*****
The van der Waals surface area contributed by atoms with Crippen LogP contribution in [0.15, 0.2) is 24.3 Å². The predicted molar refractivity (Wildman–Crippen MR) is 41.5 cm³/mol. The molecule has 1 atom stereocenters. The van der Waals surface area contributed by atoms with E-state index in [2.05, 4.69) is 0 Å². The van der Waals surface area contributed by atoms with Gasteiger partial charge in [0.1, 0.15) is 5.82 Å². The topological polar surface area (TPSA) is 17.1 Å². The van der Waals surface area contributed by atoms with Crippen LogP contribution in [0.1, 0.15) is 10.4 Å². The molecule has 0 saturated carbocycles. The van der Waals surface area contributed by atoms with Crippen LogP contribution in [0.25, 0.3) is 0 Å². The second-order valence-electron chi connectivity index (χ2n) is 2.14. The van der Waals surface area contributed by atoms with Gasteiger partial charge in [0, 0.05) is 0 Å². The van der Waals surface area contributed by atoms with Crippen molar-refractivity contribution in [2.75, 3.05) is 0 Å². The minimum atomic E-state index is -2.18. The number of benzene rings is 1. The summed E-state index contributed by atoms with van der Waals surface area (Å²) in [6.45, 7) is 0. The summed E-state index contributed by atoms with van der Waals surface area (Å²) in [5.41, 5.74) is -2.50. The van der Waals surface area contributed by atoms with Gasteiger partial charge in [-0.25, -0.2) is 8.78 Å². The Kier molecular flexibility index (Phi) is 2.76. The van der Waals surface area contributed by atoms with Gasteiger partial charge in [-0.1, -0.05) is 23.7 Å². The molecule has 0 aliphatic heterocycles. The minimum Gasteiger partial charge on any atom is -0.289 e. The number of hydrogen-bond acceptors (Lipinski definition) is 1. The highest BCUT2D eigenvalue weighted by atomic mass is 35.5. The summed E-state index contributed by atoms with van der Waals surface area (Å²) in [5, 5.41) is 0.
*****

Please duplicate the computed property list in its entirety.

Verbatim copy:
The van der Waals surface area contributed by atoms with Crippen LogP contribution in [0.15, 0.2) is 24.3 Å². The predicted molar refractivity (Wildman–Crippen MR) is 41.5 cm³/mol. The molecule has 1 atom stereocenters. The van der Waals surface area contributed by atoms with E-state index in [2.05, 4.69) is 0 Å². The van der Waals surface area contributed by atoms with Gasteiger partial charge in [0.1, 0.15) is 5.82 Å². The topological polar surface area (TPSA) is 17.1 Å². The van der Waals surface area contributed by atoms with Crippen LogP contribution in [0.1, 0.15) is 10.4 Å². The molecule has 0 saturated carbocycles. The van der Waals surface area contributed by atoms with Crippen LogP contribution in [0.25, 0.3) is 0 Å². The second-order valence-electron chi connectivity index (χ2n) is 2.14. The van der Waals surface area contributed by atoms with Gasteiger partial charge in [0, 0.05) is 0 Å². The van der Waals surface area contributed by atoms with Crippen molar-refractivity contribution in [2.75, 3.05) is 0 Å². The minimum atomic E-state index is -2.18. The number of benzene rings is 1. The summed E-state index contributed by atoms with van der Waals surface area (Å²) in [6.45, 7) is 0. The summed E-state index contributed by atoms with van der Waals surface area (Å²) in [5.41, 5.74) is -2.50. The van der Waals surface area contributed by atoms with Gasteiger partial charge in [-0.25, -0.2) is 8.78 Å². The Kier molecular flexibility index (Phi) is 2.76. The van der Waals surface area contributed by atoms with Gasteiger partial charge in [-0.1, -0.05) is 23.7 Å². The molecule has 0 aliphatic heterocycles. The minimum Gasteiger partial charge on any atom is -0.289 e. The number of hydrogen-bond acceptors (Lipinski definition) is 1. The highest BCUT2D eigenvalue weighted by atomic mass is 35.5. The summed E-state index contributed by atoms with van der Waals surface area (Å²) in [5, 5.41) is 0.